Some South African banks are beginning to ease corporate lending rates, and others could follow, seeking to curb a decline in their main business area by encouraging companies to borrow in the face of a sluggish economy and an electricity crisis.
Companies’ finances and expansion plans have been hit by weak consumer spending and frequent power outages, while the big mining sector has also been squeezed by lower commodity prices.
As a result demand for corporate loans has declined this year, hitting a business area that has been the mainstay of South African banks in recent years as they retreat from the high-margin but risky business of giving personal unsecured loans.
Earnings results from four of the largest South African banks in the past month showed a drop in their net interest margins – a measure of the difference between the interest they earn and the interest they pay out.
The combined net interest margin of Standard Bank, FirstRand, Nedbank and Barclays Africa shrunk to around 4.38 percent in first half of 2015, from 4.61 percent in the second half of 2014, according to a report released on Tuesday by PricewaterhouseCoopers (PwC).
“It’s a very sharp fall from the previous ones. I thought it would have been more gradual and it just shows how vulnerable banks are to regulatory changes and pricing,” said Johannes Grosskopf, Africa head of banking and capital markets at PwC.
Another reason for the decline is new Basel III global banking rules that force banks to hold more low interest-yielding assets such as government bonds.
Nedbank, Barclays Africa and FirstRand’s corporate and investment banking arm Rand Merchant Bank agreed to extend Pan African Resources’ revolving credit facility by over 40 percent to 1.1 billion rand ($81.7 million) in June. The refinancing reduced the interest rate, as well as the level of banking fees.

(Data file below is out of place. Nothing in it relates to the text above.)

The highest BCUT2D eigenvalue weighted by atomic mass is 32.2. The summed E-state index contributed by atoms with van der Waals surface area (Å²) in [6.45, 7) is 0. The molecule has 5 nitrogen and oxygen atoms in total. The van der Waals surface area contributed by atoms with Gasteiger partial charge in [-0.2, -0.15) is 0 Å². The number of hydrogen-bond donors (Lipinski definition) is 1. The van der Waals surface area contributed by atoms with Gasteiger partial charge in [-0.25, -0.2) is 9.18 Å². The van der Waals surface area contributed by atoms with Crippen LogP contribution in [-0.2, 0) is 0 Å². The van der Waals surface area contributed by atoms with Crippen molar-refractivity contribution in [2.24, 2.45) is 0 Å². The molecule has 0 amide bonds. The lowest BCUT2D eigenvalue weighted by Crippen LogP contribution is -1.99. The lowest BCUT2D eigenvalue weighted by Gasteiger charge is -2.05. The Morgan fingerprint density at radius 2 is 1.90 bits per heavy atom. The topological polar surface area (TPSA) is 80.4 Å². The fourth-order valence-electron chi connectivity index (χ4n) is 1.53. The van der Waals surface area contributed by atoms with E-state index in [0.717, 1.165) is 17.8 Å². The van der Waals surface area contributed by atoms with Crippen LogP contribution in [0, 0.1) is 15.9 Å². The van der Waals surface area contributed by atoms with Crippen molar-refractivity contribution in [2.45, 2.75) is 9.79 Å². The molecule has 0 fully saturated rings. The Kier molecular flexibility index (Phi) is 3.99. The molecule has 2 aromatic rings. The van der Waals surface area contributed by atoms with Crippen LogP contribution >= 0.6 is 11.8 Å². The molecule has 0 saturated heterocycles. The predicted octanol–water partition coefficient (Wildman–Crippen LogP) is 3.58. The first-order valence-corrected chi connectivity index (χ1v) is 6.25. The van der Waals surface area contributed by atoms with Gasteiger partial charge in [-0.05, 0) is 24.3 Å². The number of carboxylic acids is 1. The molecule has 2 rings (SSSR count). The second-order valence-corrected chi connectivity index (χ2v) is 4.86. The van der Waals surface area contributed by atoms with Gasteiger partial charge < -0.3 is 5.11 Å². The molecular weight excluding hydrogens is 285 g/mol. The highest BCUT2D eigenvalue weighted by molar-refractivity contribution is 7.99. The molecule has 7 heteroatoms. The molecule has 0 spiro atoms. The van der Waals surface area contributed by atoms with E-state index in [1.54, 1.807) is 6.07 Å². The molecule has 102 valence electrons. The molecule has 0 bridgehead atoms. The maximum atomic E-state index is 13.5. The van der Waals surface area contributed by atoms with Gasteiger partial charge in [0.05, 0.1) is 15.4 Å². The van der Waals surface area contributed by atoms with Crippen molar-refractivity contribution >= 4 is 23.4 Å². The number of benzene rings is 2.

Meanwhile, Standard Bank and other institutions have agreed to refinance Tower Property Fund’s 475 million rand debt, which reduced rates by 87 basis points.
Bankers and analysts said they expected other lenders in the fiercely competitive South African market to follow suit and ease rates.
“It’s getting tougher and tougher to sell loans at profitable margins in this environment,” said one banker at a major South African lender who asked not to be named as he is not authorised to speak publicly.
“Depending on who you lend to, banks will have to reprice the loans to make them more attractive, especially if they are lending to South Africa corporates.”
The struggle facing the industry was underlined this month when the chief executive of FirstRand, South Africa’s biggest bank by market value, warned that weak demand for corporate loans would hit second-half earnings.
Harry Botha, an analyst at Avior Research, said while some banks had changed their loan offerings to make them more attractive for South African firms, lenders should now target companies from overseas.
“Banks can get a little bit more margin and can price a bit better by selling to companies with expansion ambitions into Africa. It’s bit more competitive than lending to South African corporates.”